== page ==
We know the communities in both Hawker and Kimba have been torn apart by this process. They are hurting. They feel manipulated. They feel undermined. They've had neighbour turn against neighbour in relation to this issue. It has been the absolute opposite of generating community consensus. This issue and the way it has been managed by the federal government—the dishonesty, the mismanagement and the heavy-handedness—have torn families apart. The local traditional owners in both Kimba and Hawker are strongly opposed to having a nuclear waste dump. In fact, when I was out in Hawker some weeks ago visiting locals there, talking to local business owners, tourism operators and members of the Aboriginal communities, it was quite clear how concerned people are. I was shocked to learn that one of the locations where the government wants to put a nuclear waste dump in the Flinders Ranges is on a secret women's site. What is even more horrifying is that, of course, the land that has been nominated is part-owned by former Liberal Senator Grant Chapman. He's put up his property for an option to host the dump. There was no consultation with his neighbours.
This hosting of a nuclear waste dump on a sacred women's site in the Flinders Ranges is just abhorrent. I must say it has echoes of the Hindmarsh Island Bridge saga. Of course, it was the same family—the Chapman family in South Australia—who pushed for the creation of the Hindmarsh Island Bridge despite it impacting on a sacred women's site. Fast-forward, and all of these years later we have culturally significant land in the Flinders Ranges, important to the local Indigenous population—particularly women—now being handed up as the place to put radioactive waste. No wonder this is causing extreme angst in the Hawker community.
This is not to mention the impact that it is going to have on the local tourism in that area. The Flinders Ranges are beautiful. It is an untouched wilderness. People come from all over the world to see the Flinders Ranges and to spend time there. It's something that South Australians are extremely proud of. And yet this government wants to turn it into a radioactive waste dump.
The other location that has been flagged in South Australia, of course, is Kimba, smack bang in the middle of prime agricultural land. South Australia has a green, clean grain reputation. The idea of putting a nuclear waste dump—radioactive waste—in the middle of where we export our grain from is a slap in the face to the industry in South Australia and to the communities who rely on it. Again, there is no community consensus and no social licence. There is just heavy-handedness from this government.
The Greens will fight this all the way from the federal perspective and from the state perspective, because we don't want this radioactive waste dumped in the Flinders Ranges. We don't want it dumped on our prime agricultural land. We certainly don't want the ports of Port Pirie, Whyalla and Port Lincoln turned into highways of ships full of radioactive waste. It has now been admitted by this government that this will happen if these dumps are created.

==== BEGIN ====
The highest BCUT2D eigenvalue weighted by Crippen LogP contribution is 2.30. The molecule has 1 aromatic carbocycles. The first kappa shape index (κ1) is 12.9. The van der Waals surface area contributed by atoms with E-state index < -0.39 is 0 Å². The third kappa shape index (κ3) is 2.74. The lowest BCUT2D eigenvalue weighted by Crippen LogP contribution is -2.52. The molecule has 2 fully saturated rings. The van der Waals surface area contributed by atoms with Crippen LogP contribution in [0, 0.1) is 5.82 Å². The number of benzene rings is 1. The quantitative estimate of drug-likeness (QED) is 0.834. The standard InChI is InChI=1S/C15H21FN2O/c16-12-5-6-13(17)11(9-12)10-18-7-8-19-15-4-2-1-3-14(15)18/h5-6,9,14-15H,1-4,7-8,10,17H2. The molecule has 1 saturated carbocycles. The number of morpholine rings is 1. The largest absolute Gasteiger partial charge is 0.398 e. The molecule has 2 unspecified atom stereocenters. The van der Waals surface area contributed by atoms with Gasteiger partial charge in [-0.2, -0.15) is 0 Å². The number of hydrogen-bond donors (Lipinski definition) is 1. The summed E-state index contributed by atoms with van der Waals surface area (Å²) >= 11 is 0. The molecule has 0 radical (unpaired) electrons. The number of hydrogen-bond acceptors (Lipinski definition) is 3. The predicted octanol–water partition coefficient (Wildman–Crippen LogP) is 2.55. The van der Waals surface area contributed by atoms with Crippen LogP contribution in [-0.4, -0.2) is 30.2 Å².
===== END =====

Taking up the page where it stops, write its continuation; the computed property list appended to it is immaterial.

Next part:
These ports and these port communities in our state have every right to have their say on this issue too, and yet they've been locked out of the process, kept in the dark and told that everything will be A-OK and doesn't affect them. It is simply abhorrent that the South Australian community is being treated like this. We have fought, as a South Australian community, a national waste dump in our backyard before and we won, and we will do it again. Make no mistake, this fight has only just started.
I too rise to take note of this very important report and put some perspective into the South Australian position. Clearly, Senator Hanson-Young has articulated the Greens' party position, but I'd just like to take the opportunity to recommend to senators who are interested in this matter to read the evidence. You need to read the evidence. This is a very challenging process that's been ongoing for some 45 years. Sooner or later we're going to get the solution to it. I do believe that the community that shows broad agreement will be economically beneficial in this process.
On the tourism argument, the simple fact is the most visited place on the planet is the country of France, with 83-odd million tourists per annum and with an increase of eight per cent last year. There are 18 nuclear reactors in operation every day. That's a high level of nuclear waste under the region of Champagne. Last time I looked, people were still buying champagne. The position that we will not have tourism and we will not have agriculture is a really unfortunate one to put, because clearly the evidence is against that.